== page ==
Similarly, Boykin and Schoenhofer [31] offered that caring in nursing must be a lived experience of caring between the nurse and the person being nursed, communicated intentionally, and in authentic presence and interconnectedness, express a sense of oneness with oneself and other. They [31] declared that the knowing of nursing is embedded within the nursing situation, defined as a shared lived experience in which the caring between the nurse and nursed enhances personhood. Thoughtful reflection upon practical nursing situations provides exquisite opportunities for uncovering the knowledge and essence of caring in nursing.

Moreover, Locsin [21] explained the connection between technology and caring in nursing. Specifically, technological competency as caring in nursing is the effective use of technologies which allow nurses to understand patients more fully as whole persons and in doing so, understand patients’ “calls for nursing” and respond accurately and appropriately to their hopes, dreams, and aspirations for living and growing in caring. The complementary system of “calls for nursing” and “response” builds up trusting relationships between human persons as patients and nurses.

3.4 The nursing encounter: where all nursing occurs

The nursing encounter is what Boykin and Schoenhofer [27] describes as a ‘nursing situation,’ the shared lived experience in which the caring between the nurse and nursed enhances personhood. Similarly, it is also what Locsin [32] has called the technological encounter of a co-created moment in which the nursed and nurse, through technologies of care, come to know each other more fully as caring persons.

The occurrence of a nursing relationship exists between and among human-to-human and human-to-intelligent machines. The nursing encounter is the focal point of engagement between the nurse and nursed. Two distinctive features of this engagement are the humanto- human relationship between the human nurse and human patient, and the technological engagement between the humanoid robot - the intelligent machine - and the patient in “its” care. As technological engagements occur, the nursing encounter is illuminated as the shared experience fostering human caring. In order to acknowledge the value of understanding these encounters, the necessary element of "knowing" the patient is initiated.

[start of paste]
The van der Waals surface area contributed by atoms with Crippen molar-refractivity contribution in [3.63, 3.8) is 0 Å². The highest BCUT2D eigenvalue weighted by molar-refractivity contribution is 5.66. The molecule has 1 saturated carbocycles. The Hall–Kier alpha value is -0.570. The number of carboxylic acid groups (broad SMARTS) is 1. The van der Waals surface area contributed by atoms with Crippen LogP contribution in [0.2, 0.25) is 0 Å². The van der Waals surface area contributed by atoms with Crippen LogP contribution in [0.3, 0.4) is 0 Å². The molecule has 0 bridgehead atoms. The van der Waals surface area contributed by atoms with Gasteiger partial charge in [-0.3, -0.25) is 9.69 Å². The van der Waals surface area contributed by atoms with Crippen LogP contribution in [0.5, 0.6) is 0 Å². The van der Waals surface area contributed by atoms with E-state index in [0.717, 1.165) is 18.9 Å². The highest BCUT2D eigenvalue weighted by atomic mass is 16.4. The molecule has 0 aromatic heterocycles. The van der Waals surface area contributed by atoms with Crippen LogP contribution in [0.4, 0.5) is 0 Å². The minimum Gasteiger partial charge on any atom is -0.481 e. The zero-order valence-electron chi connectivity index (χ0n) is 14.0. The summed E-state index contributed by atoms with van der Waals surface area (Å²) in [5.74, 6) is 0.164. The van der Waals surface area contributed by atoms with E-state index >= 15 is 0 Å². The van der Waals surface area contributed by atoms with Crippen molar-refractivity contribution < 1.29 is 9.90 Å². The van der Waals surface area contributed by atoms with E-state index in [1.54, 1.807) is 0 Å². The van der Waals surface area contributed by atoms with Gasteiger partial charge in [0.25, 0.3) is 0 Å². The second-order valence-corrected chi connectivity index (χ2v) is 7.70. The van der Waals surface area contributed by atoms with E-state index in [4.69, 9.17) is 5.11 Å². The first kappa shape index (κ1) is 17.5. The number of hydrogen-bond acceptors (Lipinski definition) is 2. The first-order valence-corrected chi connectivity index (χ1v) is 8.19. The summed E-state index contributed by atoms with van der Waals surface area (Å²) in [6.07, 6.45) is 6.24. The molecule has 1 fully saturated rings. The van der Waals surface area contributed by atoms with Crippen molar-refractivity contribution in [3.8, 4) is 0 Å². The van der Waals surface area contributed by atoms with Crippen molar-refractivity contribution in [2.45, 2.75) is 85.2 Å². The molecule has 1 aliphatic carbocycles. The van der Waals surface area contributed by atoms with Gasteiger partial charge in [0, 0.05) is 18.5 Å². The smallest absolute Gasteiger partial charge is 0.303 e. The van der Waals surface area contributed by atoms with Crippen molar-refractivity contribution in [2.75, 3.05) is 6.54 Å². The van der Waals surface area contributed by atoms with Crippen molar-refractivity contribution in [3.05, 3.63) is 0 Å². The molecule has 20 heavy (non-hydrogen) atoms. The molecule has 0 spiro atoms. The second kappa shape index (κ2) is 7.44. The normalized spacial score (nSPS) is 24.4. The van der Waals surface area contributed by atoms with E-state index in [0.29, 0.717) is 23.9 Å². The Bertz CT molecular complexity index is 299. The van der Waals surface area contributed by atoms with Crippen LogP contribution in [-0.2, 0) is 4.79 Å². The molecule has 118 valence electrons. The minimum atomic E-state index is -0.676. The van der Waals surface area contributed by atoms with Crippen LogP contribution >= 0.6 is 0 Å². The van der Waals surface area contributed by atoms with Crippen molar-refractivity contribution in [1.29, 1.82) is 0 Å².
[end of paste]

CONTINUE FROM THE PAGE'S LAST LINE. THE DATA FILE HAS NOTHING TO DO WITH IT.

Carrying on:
As one of the central characters in this nursing encounter is a highly evolved intelligent machine, technological knowing [32] becomes an essential dimension, an initial stage of knowing. The occasion in which the transactive relationship through technological knowing occurs is mutual engagement. Such a relationship is much like Locsin’s [33] mutual designing, an elemental dimension in the practice process of the Technological Competency as Caring in Nursing theory. If the HNR and the human person assume the participants-in-their-care role, the patient may passively or actively participate in creating a plan of care addressing the desire towards well-being or more-being [34] or of enhanced personhood [27], i.e. living the meaning of one’s own life (Figure 2).

figure 2
Figure 2: Transactive engagement: the process of nursing.

Moreover, in the healthcare setting a variety of technology is introduced; the ultimate form of providing care through the use of AI technology is considered humanoid robot activities. These activities are expressed as tenderness or caring within the human – technology interactions, practices which are much like those that human beings do, thereby easily appreciated as similar to human-to-human caring. This is the ultimate form of the human-to-intelligent-machine transactive relationship. It is the rationale following the dual features of the theory-based practice in human-to-human, and human-tointelligent machine engagements.

Today, the usefulness of Humanoid Nursing Robots may be about the functionalities of physical care for patients - for example those requiring change of patient clothing - and continuous monitoring of vital signs, to name a few. In order for HNRs to recognize humans, they have to exist in the world of the patients, to be in the world of those receiving nursing care, and secure consent from the patients and other healthcare staff. Patients have a right to decide whether or not to allow nurses and HNRs to collect and store their personal information and medical histories. This consent for nursing care and the acquisition of health information should be sought upon admission.

It is necessary for professional nurses and patients to fully understand the usefulness of these intelligent machines and the elements of their delegated care. Patient cooperation and patient safety are assured when an understanding among all participants is reached, in that the patient understands that the professional nurse has delegated certain healthcare tasks to the robots, but also that the nurse remains responsible for the tasks performed by the robot. It is also crucial to obtain permission from the patient because they need to check whether nurses are suited to care for them so that they could build a relationship of confidence. However, in their case, it is critical that patients - as well as human - nurses see to it that these intelligent machines are indeed trustworthy. This is an element of delegation in which the nurse gives healthcare tasks to the delegatee, which in this instance is the HNR, although the nurse continues to retain responsibility for the care provided.

3.5 Performance of humanoid nursing robots in a transactive relationship